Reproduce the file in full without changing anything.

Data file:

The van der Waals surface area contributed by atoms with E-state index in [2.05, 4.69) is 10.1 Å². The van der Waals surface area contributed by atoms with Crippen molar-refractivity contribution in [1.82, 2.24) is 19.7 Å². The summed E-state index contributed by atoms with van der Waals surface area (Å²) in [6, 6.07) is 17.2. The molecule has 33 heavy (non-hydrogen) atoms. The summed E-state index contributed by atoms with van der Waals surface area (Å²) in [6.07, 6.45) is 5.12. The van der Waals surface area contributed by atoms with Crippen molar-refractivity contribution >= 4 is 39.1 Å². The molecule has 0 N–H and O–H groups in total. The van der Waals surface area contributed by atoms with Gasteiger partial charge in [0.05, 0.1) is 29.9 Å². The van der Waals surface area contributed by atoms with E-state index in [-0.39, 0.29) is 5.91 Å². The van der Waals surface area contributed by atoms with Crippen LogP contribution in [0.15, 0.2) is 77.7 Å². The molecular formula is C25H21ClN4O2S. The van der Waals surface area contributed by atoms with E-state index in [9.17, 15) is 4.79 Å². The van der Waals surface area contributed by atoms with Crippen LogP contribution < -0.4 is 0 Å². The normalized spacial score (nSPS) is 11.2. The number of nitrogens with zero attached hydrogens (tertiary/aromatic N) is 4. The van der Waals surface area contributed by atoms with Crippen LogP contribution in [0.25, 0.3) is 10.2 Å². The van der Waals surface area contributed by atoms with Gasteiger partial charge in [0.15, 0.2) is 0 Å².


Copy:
The van der Waals surface area contributed by atoms with E-state index in [2.05, 4.69) is 10.1 Å². The van der Waals surface area contributed by atoms with Crippen molar-refractivity contribution in [1.82, 2.24) is 19.7 Å². The summed E-state index contributed by atoms with van der Waals surface area (Å²) in [6, 6.07) is 17.2. The molecule has 33 heavy (non-hydrogen) atoms. The summed E-state index contributed by atoms with van der Waals surface area (Å²) in [6.07, 6.45) is 5.12. The van der Waals surface area contributed by atoms with Crippen molar-refractivity contribution >= 4 is 39.1 Å². The molecule has 0 N–H and O–H groups in total. The van der Waals surface area contributed by atoms with Gasteiger partial charge in [0.05, 0.1) is 29.9 Å². The van der Waals surface area contributed by atoms with E-state index in [-0.39, 0.29) is 5.91 Å². The van der Waals surface area contributed by atoms with Crippen LogP contribution in [0.15, 0.2) is 77.7 Å². The molecular formula is C25H21ClN4O2S. The van der Waals surface area contributed by atoms with E-state index in [9.17, 15) is 4.79 Å². The van der Waals surface area contributed by atoms with Crippen LogP contribution < -0.4 is 0 Å². The normalized spacial score (nSPS) is 11.2. The number of nitrogens with zero attached hydrogens (tertiary/aromatic N) is 4. The van der Waals surface area contributed by atoms with Crippen LogP contribution in [0.25, 0.3) is 10.2 Å². The van der Waals surface area contributed by atoms with Gasteiger partial charge in [0.15, 0.2) is 0 Å².